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FW: Introducing the New Seventh Edition of John Relethford's Physical Anthropology Text

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  • Popplestone, Ann
    ... From: leslieoberhuber@mcgraw-hill.com [mailto:leslieoberhuber@mcgraw-hill.com] Sent: Friday, November 02, 2007 8:35 PM To: Popplestone, Ann Subject:
    Message 1 of 1 , Nov 3, 2007
      -----Original Message-----
      From: leslieoberhuber@...
      Sent: Friday, November 02, 2007 8:35 PM
      To: Popplestone, Ann
      Subject: Introducing the New Seventh Edition of John Relethford's
      Physical Anthropology Text

      Dear Professor Popplestone,

      Our records indicate that you teach physical anthropology. I am excited
      to inform you of the new seventh edition of <b>The Human Species: An
      Introduction to Biological Anthropology</b> by John Relethford.

      This text introduces physical anthropology, the science of human
      biological evolution and variation. It addresses the major questions
      that concern biological anthropologists: "What are humans?" "How are we
      similar to and different from other animals?" "Where are our origins?"
      "How did we evolve?" "Are we still evolving?" "How are we different from
      one another?" and "What does the future hold for the human species?".

      Here are some of the new features from the seventh edition:
      <b>New material</b> on life history theory, primate reproductive
      strategies, alloparenting, and dispersal and behavior has been added to
      the chapter on mammalian and primate biology and behavior (5).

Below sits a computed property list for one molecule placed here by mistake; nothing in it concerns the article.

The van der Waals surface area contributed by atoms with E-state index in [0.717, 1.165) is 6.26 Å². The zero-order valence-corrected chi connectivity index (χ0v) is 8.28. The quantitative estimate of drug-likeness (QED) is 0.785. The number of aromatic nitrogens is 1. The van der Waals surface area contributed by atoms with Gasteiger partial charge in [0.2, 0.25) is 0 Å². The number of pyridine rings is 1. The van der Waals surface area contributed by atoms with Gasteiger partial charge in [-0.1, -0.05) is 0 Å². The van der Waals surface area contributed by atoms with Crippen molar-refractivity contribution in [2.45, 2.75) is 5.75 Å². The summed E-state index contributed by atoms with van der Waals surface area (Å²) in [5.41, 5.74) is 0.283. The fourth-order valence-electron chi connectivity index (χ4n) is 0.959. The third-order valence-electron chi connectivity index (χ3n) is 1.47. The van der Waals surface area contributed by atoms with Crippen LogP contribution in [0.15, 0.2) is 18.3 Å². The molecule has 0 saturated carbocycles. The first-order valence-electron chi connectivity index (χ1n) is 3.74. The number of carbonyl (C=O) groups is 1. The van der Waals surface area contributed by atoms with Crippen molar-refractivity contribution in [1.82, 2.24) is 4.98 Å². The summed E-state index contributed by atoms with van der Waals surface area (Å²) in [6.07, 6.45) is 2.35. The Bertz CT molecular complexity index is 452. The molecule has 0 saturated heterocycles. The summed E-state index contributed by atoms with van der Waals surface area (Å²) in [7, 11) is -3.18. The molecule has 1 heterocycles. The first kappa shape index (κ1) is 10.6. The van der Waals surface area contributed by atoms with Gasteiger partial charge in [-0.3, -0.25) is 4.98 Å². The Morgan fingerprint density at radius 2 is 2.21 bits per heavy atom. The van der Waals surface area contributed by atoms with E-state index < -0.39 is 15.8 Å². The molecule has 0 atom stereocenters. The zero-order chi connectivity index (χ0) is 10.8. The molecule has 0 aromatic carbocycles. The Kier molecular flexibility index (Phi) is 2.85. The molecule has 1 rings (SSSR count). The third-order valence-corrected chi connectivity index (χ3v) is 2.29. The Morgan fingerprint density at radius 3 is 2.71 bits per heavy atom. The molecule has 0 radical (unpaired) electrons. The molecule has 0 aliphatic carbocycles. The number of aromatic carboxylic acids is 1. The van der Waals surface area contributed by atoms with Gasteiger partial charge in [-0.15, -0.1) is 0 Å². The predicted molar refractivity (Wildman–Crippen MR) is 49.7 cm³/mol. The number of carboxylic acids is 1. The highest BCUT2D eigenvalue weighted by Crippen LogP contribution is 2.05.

<b>A new chapter on methods of paleoanthropological research</b>
      includes dating methods, methods of ecological and behavioral analysis
      from fossils, a brief history of evolution before the appearance of the
      first primates, and more!
      <b>New topics added throughout</b> the text including discussion of
      uniformitarianism and geologic time, recent developments in the
      "intelligent design" movement, new research on natural selection in the
      Duffy blood group and the 32CCR5 allele, new interpretations on
      nutrition in hunting-gathering societies, and more!

      This new edition is available now along with the Online Learning Center
      for your spring classes. Please follow the link below for more
      information on the text and to order your complimentary desk copies


      Thank you for choosing McGraw-Hill Higher Education for your course


      <i>Leslie Oberhuber</i>

      Executive Marketing Manager - Anthropology
      McGraw-Hill Higher Education

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